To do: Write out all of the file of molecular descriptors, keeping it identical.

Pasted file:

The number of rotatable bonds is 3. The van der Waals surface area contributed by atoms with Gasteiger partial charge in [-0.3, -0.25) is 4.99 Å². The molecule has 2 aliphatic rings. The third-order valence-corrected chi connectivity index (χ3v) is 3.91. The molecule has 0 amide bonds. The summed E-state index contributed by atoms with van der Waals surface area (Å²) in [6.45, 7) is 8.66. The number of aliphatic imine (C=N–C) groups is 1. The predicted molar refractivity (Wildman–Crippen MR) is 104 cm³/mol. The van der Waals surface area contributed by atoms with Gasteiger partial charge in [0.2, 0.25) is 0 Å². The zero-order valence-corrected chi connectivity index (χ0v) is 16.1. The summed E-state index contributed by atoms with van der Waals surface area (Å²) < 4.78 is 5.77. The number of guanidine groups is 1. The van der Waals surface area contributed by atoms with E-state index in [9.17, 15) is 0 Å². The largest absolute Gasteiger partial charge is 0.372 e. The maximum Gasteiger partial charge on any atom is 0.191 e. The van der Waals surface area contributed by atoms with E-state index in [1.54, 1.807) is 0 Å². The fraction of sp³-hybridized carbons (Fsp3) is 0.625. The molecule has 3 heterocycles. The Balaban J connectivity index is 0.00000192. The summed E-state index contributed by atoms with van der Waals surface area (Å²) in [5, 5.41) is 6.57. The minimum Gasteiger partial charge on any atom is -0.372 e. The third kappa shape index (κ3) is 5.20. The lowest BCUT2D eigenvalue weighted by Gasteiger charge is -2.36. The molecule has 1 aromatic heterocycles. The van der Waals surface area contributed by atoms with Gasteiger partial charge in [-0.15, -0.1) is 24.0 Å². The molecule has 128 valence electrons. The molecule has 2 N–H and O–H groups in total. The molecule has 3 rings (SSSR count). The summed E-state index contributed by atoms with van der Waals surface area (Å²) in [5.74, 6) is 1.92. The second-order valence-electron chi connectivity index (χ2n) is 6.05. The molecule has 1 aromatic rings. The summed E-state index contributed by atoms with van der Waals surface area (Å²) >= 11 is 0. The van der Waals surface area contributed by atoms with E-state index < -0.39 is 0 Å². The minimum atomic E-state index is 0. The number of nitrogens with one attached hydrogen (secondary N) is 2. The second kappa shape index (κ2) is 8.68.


The number of rotatable bonds is 3. The van der Waals surface area contributed by atoms with Gasteiger partial charge in [-0.3, -0.25) is 4.99 Å². The molecule has 2 aliphatic rings. The third-order valence-corrected chi connectivity index (χ3v) is 3.91. The molecule has 0 amide bonds. The summed E-state index contributed by atoms with van der Waals surface area (Å²) in [6.45, 7) is 8.66. The number of aliphatic imine (C=N–C) groups is 1. The predicted molar refractivity (Wildman–Crippen MR) is 104 cm³/mol. The van der Waals surface area contributed by atoms with Gasteiger partial charge in [0.2, 0.25) is 0 Å². The zero-order valence-corrected chi connectivity index (χ0v) is 16.1. The summed E-state index contributed by atoms with van der Waals surface area (Å²) < 4.78 is 5.77. The number of guanidine groups is 1. The van der Waals surface area contributed by atoms with E-state index in [9.17, 15) is 0 Å². The largest absolute Gasteiger partial charge is 0.372 e. The maximum Gasteiger partial charge on any atom is 0.191 e. The van der Waals surface area contributed by atoms with E-state index in [1.54, 1.807) is 0 Å². The fraction of sp³-hybridized carbons (Fsp3) is 0.625. The molecule has 3 heterocycles. The Balaban J connectivity index is 0.00000192. The summed E-state index contributed by atoms with van der Waals surface area (Å²) in [5, 5.41) is 6.57. The minimum Gasteiger partial charge on any atom is -0.372 e. The third kappa shape index (κ3) is 5.20. The lowest BCUT2D eigenvalue weighted by Gasteiger charge is -2.36. The molecule has 1 aromatic heterocycles. The van der Waals surface area contributed by atoms with Gasteiger partial charge in [-0.15, -0.1) is 24.0 Å². The molecule has 128 valence electrons. The molecule has 2 N–H and O–H groups in total. The molecule has 3 rings (SSSR count). The summed E-state index contributed by atoms with van der Waals surface area (Å²) in [5.74, 6) is 1.92. The second-order valence-electron chi connectivity index (χ2n) is 6.05. The molecule has 1 aromatic rings. The summed E-state index contributed by atoms with van der Waals surface area (Å²) >= 11 is 0. The van der Waals surface area contributed by atoms with E-state index < -0.39 is 0 Å². The minimum atomic E-state index is 0. The number of nitrogens with one attached hydrogen (secondary N) is 2. The second kappa shape index (κ2) is 8.68.